A massive new project of the Truth and Reconciliation Commission, the Missing Children Project, will find researchers chronicling as many Indian residential school deaths as possible, as this article from the Province details. They will also be looking for cemeteries and other burial sites. Another episode of the IRS story that continues to plague Canadians and our government.
For more background information to elucidate the topic of genocide, please see http://mostlywater.org/like_weeds_in_a_garden_genocide_international_law_canadas_indian_problem
Image: student Samantha Wells takes on role of courtroom artist
A federal Human Rights Tribunal in Ottawa was recently the scene of a Project of Heart “social action component” as students from Elizabeth Wyn Wood attended tribunal proceedings to show solidarity with the First Nations Child and Family Caring Society’s Executive director Cindy Blackstock, who took the stand to argue against a cynical government motion to dismiss the tribunal’s hearings into systemic underfunding of First Nations children in the child welfare system in Canada. Continue reading Human Rights Tribunal attracts social action from POH students
On the day before the Prime Minister’s official apology CBC Ottawa asked Project of Heart’s Greta Neepin and Sylvia Smith into the studio to talk about what the apology means to survivors and how the residential school era is being taught in schools like Elizabeth Wyn Wood Alternate Site.
The segment includes interviews with Wyn Wood students Violet Roseheart and Tommy Peacock.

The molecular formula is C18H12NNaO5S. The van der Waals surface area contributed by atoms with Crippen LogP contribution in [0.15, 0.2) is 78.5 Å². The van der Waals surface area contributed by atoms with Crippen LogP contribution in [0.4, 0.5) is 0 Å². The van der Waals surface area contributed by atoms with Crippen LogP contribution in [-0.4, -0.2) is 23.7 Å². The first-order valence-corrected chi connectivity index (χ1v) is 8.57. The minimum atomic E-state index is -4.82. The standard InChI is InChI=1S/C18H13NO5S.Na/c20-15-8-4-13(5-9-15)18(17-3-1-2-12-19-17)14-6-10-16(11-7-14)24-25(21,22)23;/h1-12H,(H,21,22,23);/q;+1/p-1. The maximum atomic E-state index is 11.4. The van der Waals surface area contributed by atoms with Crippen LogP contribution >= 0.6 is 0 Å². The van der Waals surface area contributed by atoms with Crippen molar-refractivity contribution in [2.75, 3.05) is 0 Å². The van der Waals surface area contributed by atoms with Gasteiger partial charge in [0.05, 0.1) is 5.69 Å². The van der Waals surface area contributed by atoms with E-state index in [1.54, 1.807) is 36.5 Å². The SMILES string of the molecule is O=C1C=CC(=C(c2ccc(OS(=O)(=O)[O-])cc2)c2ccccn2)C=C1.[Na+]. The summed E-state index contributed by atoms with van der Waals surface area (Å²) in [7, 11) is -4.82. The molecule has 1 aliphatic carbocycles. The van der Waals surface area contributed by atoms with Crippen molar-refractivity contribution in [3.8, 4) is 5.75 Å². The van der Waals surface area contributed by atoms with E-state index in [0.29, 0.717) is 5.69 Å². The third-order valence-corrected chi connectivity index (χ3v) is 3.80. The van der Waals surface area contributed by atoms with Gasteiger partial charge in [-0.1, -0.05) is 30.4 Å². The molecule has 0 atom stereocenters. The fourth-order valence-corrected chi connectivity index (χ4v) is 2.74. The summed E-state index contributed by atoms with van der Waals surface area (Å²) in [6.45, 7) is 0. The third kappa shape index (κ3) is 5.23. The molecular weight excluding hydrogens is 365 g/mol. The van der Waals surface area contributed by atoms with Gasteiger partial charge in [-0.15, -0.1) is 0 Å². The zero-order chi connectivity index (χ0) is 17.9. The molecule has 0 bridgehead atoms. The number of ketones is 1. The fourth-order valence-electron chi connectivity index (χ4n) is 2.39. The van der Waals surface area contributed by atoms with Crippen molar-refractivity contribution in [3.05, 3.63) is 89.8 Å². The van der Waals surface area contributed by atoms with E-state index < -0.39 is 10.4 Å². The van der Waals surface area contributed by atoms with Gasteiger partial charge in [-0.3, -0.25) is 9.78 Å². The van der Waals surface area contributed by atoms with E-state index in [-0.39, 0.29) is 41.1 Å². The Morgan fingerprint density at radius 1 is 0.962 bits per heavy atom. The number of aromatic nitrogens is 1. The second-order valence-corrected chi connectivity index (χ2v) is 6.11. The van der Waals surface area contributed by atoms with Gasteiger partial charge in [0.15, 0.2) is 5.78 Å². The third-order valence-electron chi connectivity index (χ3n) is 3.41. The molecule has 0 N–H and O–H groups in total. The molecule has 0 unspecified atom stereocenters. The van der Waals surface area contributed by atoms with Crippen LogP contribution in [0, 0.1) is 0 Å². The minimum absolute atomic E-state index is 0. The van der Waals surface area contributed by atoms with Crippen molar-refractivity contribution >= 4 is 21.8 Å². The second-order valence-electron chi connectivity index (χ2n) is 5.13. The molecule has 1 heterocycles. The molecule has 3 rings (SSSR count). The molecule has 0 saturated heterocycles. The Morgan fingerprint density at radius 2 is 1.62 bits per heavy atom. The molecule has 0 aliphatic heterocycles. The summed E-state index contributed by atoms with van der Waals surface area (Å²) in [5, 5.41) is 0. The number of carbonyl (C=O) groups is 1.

Our thanks PODCO New Media for converting the file to podcast format.
As part of Aboriginal Awareness Week, Project of Heart held a workshop for employees at Indian Residential Schools Resolution Canada (IRSRC) and representatives from the Truth and Reconciliation Commission.
Embracing the POH initiative, participants had positive comments on the workshop experience: “I learned that Canadians do care about history and how it informs the present” and “it would be great to see this in my son’s school” were typical of the responses the demonstration elicited.
Participant quotes from the students of Winnipeg’s Southeast Collegiate were very powerful — and worth sharing here:
“When they started Residential Schools, everything was different. They lost a lot of hope. When our people went to Residential Schools, they were physically, mentally, emotionally and spiritually abused by clergy and school staff. Today, many of the Residential School survivors have been drinking a lot. They still cannot stop the pain from the past.” Myrna F Continue reading In their words: Southeast Collegiate students
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